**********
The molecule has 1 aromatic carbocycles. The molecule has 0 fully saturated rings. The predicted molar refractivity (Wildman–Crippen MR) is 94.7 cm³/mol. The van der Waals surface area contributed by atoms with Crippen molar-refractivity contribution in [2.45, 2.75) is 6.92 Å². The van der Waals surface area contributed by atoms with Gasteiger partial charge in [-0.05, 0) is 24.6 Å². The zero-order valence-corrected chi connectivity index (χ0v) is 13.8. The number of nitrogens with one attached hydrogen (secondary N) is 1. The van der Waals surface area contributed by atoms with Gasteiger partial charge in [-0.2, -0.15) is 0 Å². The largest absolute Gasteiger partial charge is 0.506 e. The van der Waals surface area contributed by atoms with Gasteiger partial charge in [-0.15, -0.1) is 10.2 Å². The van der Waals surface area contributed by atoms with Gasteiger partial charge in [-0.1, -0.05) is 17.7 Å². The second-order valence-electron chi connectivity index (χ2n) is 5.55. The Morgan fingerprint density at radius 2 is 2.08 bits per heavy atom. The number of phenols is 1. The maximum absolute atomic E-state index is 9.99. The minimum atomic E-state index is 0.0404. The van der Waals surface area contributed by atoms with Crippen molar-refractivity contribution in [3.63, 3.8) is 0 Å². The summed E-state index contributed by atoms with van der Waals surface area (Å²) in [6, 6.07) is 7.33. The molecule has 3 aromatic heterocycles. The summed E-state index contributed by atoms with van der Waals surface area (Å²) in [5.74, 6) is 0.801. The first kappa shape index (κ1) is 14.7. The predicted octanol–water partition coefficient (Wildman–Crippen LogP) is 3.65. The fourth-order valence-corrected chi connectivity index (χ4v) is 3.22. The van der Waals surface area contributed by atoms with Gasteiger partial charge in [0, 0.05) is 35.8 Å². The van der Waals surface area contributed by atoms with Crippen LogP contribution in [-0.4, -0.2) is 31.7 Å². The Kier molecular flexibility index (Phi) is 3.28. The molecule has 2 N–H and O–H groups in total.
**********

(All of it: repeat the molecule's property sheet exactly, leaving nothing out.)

The molecule has 1 aromatic carbocycles. The molecule has 0 fully saturated rings. The predicted molar refractivity (Wildman–Crippen MR) is 94.7 cm³/mol. The van der Waals surface area contributed by atoms with Crippen molar-refractivity contribution in [2.45, 2.75) is 6.92 Å². The van der Waals surface area contributed by atoms with Gasteiger partial charge in [-0.05, 0) is 24.6 Å². The zero-order valence-corrected chi connectivity index (χ0v) is 13.8. The number of nitrogens with one attached hydrogen (secondary N) is 1. The van der Waals surface area contributed by atoms with Gasteiger partial charge in [-0.2, -0.15) is 0 Å². The largest absolute Gasteiger partial charge is 0.506 e. The van der Waals surface area contributed by atoms with Gasteiger partial charge in [-0.15, -0.1) is 10.2 Å². The van der Waals surface area contributed by atoms with Gasteiger partial charge in [-0.1, -0.05) is 17.7 Å². The second-order valence-electron chi connectivity index (χ2n) is 5.55. The Morgan fingerprint density at radius 2 is 2.08 bits per heavy atom. The number of phenols is 1. The maximum absolute atomic E-state index is 9.99. The minimum atomic E-state index is 0.0404. The van der Waals surface area contributed by atoms with Crippen molar-refractivity contribution in [3.63, 3.8) is 0 Å². The summed E-state index contributed by atoms with van der Waals surface area (Å²) in [6, 6.07) is 7.33. The molecule has 3 aromatic heterocycles. The summed E-state index contributed by atoms with van der Waals surface area (Å²) in [5.74, 6) is 0.801. The first kappa shape index (κ1) is 14.7. The predicted octanol–water partition coefficient (Wildman–Crippen LogP) is 3.65. The fourth-order valence-corrected chi connectivity index (χ4v) is 3.22. The van der Waals surface area contributed by atoms with Gasteiger partial charge in [0, 0.05) is 35.8 Å². The van der Waals surface area contributed by atoms with Crippen LogP contribution in [-0.4, -0.2) is 31.7 Å². The Kier molecular flexibility index (Phi) is 3.28. The molecule has 2 N–H and O–H groups in total.